Spinal Manipulation No Better Than Other Standard Treatments for Back Pain

For Release

June 2, 2003

Spinal manipulation performed by chiropractors and others to treat back pain is no better than standard treatments for sore backs, according to a new analysis by researchers from RAND Health.

The findings, reported in the June 3 edition of the Annals of Internal Medicine, temper previous enthusiasm for spinal manipulation that was based, at least in part, on a 1992 RAND study. The earlier study suggested that spinal manipulation may provide better relief than other therapies used at the time.

“Spinal manipulation is one of several therapies that may provide some relief for back pain,” said the new study's senior author, Dr. Paul Shekelle of RAND and the Greater Los Angeles Veterans Affairs Healthcare System. “But there is no evidence that spinal manipulation is better than other things that your physician can now recommend to you. The conclusion that spinal manipulation is superior to available medical therapies is not warranted.”

“Unfortunately, all of these treatments for back pain are at best only modestly effective,” Shekelle added.

Spinal manipulation involves manually adjusting individual vertebrae that have abnormal movement patterns or fail to function normally.

The new RAND analysis examined dozens of studies that compared spinal manipulation and other therapies for treatment of back pain—including pain relief medicine, exercise and physical therapy. Researchers found evidence that spinal manipulation was superior only to sham therapies or to a collection of treatments with no evidence of effectiveness, or worse, with evidence of harm. Such therapies include bed rest, topical gels, traction, heat and magnet therapy, and minimal massage.

No differences were seen for the type of back pain (acute or chronic pain) treated by spinal manipulation, the type of practitioner who performed the manipulation, and whether the manipulation was done in combination with other therapies.

Spinal manipulation is a widely used treatment for back pain and is performed primarily by chiropractors, although it also is practiced by physical therapists, osteopathic physicians and a small number of physicians. While spinal manipulation is a recommended treatment in national guidelines on back pain, the scientific literature remains mixed on its effectiveness.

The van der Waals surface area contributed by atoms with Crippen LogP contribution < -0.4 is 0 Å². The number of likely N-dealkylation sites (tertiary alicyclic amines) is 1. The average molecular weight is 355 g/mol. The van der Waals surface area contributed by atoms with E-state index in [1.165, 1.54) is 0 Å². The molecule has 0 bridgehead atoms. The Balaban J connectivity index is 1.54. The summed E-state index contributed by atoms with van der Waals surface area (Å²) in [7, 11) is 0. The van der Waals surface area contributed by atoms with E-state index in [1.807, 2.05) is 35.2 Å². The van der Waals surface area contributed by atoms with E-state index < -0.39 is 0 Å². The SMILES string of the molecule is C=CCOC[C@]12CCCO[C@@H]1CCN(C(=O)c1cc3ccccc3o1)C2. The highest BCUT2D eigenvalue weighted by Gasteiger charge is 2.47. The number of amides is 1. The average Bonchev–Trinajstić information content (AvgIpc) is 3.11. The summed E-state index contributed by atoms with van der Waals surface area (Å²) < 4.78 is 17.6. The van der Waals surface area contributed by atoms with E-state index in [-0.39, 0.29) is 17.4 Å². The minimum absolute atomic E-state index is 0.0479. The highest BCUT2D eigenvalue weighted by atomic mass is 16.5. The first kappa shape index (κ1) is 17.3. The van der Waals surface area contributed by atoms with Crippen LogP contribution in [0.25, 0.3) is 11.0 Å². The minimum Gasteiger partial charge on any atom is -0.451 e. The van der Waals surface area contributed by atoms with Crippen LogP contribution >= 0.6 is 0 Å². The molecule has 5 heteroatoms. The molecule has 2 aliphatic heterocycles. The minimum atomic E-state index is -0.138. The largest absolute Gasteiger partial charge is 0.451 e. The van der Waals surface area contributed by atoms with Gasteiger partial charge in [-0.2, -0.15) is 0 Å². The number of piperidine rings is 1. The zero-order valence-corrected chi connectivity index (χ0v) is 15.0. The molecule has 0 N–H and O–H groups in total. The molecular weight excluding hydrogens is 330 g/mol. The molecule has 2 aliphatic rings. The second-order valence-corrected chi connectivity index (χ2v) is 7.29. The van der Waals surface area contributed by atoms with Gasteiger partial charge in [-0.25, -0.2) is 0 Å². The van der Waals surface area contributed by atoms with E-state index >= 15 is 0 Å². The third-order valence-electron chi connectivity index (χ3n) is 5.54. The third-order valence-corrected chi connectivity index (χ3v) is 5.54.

Shekelle said the findings from the new review are different than RAND's earlier studies because new data were available.

“What we have learned since our last study is that some of the methods to treat back pain—such as bed rest—are worse than doing nothing,” Shekelle said. “Spinal manipulation hasn't changed. But the medical therapy has improved because we're getting rid of those therapies that cause harm.”

Researchers performed the new voluntary review for the Cochrane Back Review Group, an organization that reviews studies of the effectiveness of care for back ailments. Shekelle and his colleagues analyzed findings from 39 randomized controlled trials that compared the many available treatments for back pain.

Researchers suggest that future studies of spinal manipulation should focus on the cost effectiveness of treatment. A key issue that should be examined is the number of treatments needed to achieve the most benefit, according to researchers.

Dr. William J.J. Assendelft of the Dutch College of General Practitioners was co-leader of the study. Other authors of the report are: Sally C. Morton and Marika J. Suttorp of RAND, and Emily I. Yu of the Greater Los Angeles Veterans Affairs Healthcare System.

RAND Health is the nation's largest independent health policy research organization, with a broad research portfolio that focuses on medical quality, health care costs and delivery of health care, among other topics.

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